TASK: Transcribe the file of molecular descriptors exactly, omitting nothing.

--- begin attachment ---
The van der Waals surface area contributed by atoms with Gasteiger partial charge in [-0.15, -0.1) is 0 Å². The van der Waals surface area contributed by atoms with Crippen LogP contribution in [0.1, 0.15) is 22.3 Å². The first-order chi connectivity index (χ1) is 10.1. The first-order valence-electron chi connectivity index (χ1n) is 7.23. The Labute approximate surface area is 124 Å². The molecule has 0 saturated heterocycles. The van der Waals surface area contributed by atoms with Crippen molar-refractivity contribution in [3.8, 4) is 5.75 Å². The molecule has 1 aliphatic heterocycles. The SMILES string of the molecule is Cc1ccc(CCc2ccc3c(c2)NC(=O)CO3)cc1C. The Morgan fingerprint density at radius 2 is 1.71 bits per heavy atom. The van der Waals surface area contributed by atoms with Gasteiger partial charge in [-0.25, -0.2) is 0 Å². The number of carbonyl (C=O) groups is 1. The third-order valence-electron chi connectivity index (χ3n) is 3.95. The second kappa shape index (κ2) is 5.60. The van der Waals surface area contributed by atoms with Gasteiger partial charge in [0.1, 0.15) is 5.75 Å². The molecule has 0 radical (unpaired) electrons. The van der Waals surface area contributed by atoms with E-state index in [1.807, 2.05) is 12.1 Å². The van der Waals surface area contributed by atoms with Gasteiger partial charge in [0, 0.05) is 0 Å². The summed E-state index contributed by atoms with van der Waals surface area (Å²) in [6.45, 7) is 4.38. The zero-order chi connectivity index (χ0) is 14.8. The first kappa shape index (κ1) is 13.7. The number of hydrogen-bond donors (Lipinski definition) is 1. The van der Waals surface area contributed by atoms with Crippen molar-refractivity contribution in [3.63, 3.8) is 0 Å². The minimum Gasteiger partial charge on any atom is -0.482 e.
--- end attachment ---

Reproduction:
The van der Waals surface area contributed by atoms with Gasteiger partial charge in [-0.15, -0.1) is 0 Å². The van der Waals surface area contributed by atoms with Crippen LogP contribution in [0.1, 0.15) is 22.3 Å². The first-order chi connectivity index (χ1) is 10.1. The first-order valence-electron chi connectivity index (χ1n) is 7.23. The Labute approximate surface area is 124 Å². The molecule has 0 saturated heterocycles. The van der Waals surface area contributed by atoms with Crippen molar-refractivity contribution in [3.8, 4) is 5.75 Å². The molecule has 1 aliphatic heterocycles. The SMILES string of the molecule is Cc1ccc(CCc2ccc3c(c2)NC(=O)CO3)cc1C. The Morgan fingerprint density at radius 2 is 1.71 bits per heavy atom. The van der Waals surface area contributed by atoms with Gasteiger partial charge in [-0.25, -0.2) is 0 Å². The number of carbonyl (C=O) groups is 1. The third-order valence-electron chi connectivity index (χ3n) is 3.95. The second kappa shape index (κ2) is 5.60. The van der Waals surface area contributed by atoms with Gasteiger partial charge in [0.1, 0.15) is 5.75 Å². The molecule has 0 radical (unpaired) electrons. The van der Waals surface area contributed by atoms with E-state index in [1.807, 2.05) is 12.1 Å². The van der Waals surface area contributed by atoms with Gasteiger partial charge in [0, 0.05) is 0 Å². The summed E-state index contributed by atoms with van der Waals surface area (Å²) in [6.45, 7) is 4.38. The zero-order chi connectivity index (χ0) is 14.8. The first kappa shape index (κ1) is 13.7. The number of hydrogen-bond donors (Lipinski definition) is 1. The van der Waals surface area contributed by atoms with Crippen molar-refractivity contribution in [3.63, 3.8) is 0 Å². The minimum Gasteiger partial charge on any atom is -0.482 e.